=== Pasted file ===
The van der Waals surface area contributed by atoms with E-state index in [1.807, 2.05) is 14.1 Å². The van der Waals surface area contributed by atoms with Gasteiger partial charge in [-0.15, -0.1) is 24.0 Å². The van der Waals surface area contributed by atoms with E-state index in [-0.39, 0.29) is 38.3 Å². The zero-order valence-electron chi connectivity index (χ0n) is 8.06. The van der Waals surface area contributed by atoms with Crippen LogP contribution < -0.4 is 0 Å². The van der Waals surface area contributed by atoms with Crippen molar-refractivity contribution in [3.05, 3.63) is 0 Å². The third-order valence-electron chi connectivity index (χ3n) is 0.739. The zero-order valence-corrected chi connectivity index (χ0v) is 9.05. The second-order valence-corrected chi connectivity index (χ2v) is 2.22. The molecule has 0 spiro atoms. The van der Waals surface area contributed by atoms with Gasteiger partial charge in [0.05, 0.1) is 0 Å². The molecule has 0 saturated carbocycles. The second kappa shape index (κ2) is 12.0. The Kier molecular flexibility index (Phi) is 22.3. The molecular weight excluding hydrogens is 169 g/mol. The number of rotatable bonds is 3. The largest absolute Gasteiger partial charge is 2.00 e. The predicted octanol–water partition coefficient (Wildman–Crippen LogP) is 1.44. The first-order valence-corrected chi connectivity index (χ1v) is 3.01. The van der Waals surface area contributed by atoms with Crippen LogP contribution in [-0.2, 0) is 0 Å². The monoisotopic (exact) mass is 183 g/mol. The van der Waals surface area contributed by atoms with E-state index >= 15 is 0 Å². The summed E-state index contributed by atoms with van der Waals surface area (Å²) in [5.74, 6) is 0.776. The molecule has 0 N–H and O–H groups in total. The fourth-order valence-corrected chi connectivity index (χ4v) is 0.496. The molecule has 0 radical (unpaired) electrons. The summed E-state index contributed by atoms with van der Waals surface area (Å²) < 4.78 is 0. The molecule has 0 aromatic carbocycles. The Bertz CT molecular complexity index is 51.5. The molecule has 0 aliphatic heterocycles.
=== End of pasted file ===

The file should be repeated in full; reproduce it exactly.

The van der Waals surface area contributed by atoms with E-state index in [1.807, 2.05) is 14.1 Å². The van der Waals surface area contributed by atoms with Gasteiger partial charge in [-0.15, -0.1) is 24.0 Å². The van der Waals surface area contributed by atoms with E-state index in [-0.39, 0.29) is 38.3 Å². The zero-order valence-electron chi connectivity index (χ0n) is 8.06. The van der Waals surface area contributed by atoms with Crippen LogP contribution < -0.4 is 0 Å². The van der Waals surface area contributed by atoms with Crippen molar-refractivity contribution in [3.05, 3.63) is 0 Å². The third-order valence-electron chi connectivity index (χ3n) is 0.739. The zero-order valence-corrected chi connectivity index (χ0v) is 9.05. The second-order valence-corrected chi connectivity index (χ2v) is 2.22. The molecule has 0 spiro atoms. The van der Waals surface area contributed by atoms with Gasteiger partial charge in [0.05, 0.1) is 0 Å². The molecule has 0 saturated carbocycles. The second kappa shape index (κ2) is 12.0. The Kier molecular flexibility index (Phi) is 22.3. The molecular weight excluding hydrogens is 169 g/mol. The number of rotatable bonds is 3. The largest absolute Gasteiger partial charge is 2.00 e. The predicted octanol–water partition coefficient (Wildman–Crippen LogP) is 1.44. The first-order valence-corrected chi connectivity index (χ1v) is 3.01. The van der Waals surface area contributed by atoms with Crippen LogP contribution in [-0.2, 0) is 0 Å². The monoisotopic (exact) mass is 183 g/mol. The van der Waals surface area contributed by atoms with E-state index >= 15 is 0 Å². The summed E-state index contributed by atoms with van der Waals surface area (Å²) in [5.74, 6) is 0.776. The molecule has 0 N–H and O–H groups in total. The fourth-order valence-corrected chi connectivity index (χ4v) is 0.496. The molecule has 0 radical (unpaired) electrons. The summed E-state index contributed by atoms with van der Waals surface area (Å²) < 4.78 is 0. The molecule has 0 aromatic carbocycles. The Bertz CT molecular complexity index is 51.5. The molecule has 0 aliphatic heterocycles.